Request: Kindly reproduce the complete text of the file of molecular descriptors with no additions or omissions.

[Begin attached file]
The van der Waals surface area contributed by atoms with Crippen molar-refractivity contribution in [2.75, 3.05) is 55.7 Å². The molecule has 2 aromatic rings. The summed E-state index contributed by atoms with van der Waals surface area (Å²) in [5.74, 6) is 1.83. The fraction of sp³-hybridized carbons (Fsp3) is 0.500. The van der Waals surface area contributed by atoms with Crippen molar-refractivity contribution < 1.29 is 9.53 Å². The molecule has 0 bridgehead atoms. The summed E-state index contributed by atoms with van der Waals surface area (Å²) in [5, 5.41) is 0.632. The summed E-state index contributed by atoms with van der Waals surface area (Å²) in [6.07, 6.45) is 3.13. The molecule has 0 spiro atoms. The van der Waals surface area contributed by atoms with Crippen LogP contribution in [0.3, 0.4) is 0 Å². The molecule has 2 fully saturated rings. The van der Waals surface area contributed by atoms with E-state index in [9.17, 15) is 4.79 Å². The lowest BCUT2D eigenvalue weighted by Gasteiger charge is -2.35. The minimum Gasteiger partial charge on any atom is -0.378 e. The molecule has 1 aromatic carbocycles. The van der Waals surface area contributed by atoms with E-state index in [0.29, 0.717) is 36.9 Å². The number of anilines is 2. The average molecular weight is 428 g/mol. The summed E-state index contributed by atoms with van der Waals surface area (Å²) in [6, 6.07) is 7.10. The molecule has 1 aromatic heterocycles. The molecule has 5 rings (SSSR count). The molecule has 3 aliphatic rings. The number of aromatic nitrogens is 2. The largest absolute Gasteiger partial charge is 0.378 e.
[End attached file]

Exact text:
The van der Waals surface area contributed by atoms with Crippen molar-refractivity contribution in [2.75, 3.05) is 55.7 Å². The molecule has 2 aromatic rings. The summed E-state index contributed by atoms with van der Waals surface area (Å²) in [5.74, 6) is 1.83. The fraction of sp³-hybridized carbons (Fsp3) is 0.500. The van der Waals surface area contributed by atoms with Crippen molar-refractivity contribution < 1.29 is 9.53 Å². The molecule has 0 bridgehead atoms. The summed E-state index contributed by atoms with van der Waals surface area (Å²) in [5, 5.41) is 0.632. The summed E-state index contributed by atoms with van der Waals surface area (Å²) in [6.07, 6.45) is 3.13. The molecule has 0 spiro atoms. The van der Waals surface area contributed by atoms with Crippen LogP contribution in [0.3, 0.4) is 0 Å². The molecule has 2 fully saturated rings. The van der Waals surface area contributed by atoms with E-state index in [9.17, 15) is 4.79 Å². The lowest BCUT2D eigenvalue weighted by Gasteiger charge is -2.35. The minimum Gasteiger partial charge on any atom is -0.378 e. The molecule has 1 aromatic carbocycles. The van der Waals surface area contributed by atoms with E-state index in [0.29, 0.717) is 36.9 Å². The number of anilines is 2. The average molecular weight is 428 g/mol. The summed E-state index contributed by atoms with van der Waals surface area (Å²) in [6, 6.07) is 7.10. The molecule has 1 aromatic heterocycles. The molecule has 5 rings (SSSR count). The molecule has 3 aliphatic rings. The number of aromatic nitrogens is 2. The largest absolute Gasteiger partial charge is 0.378 e.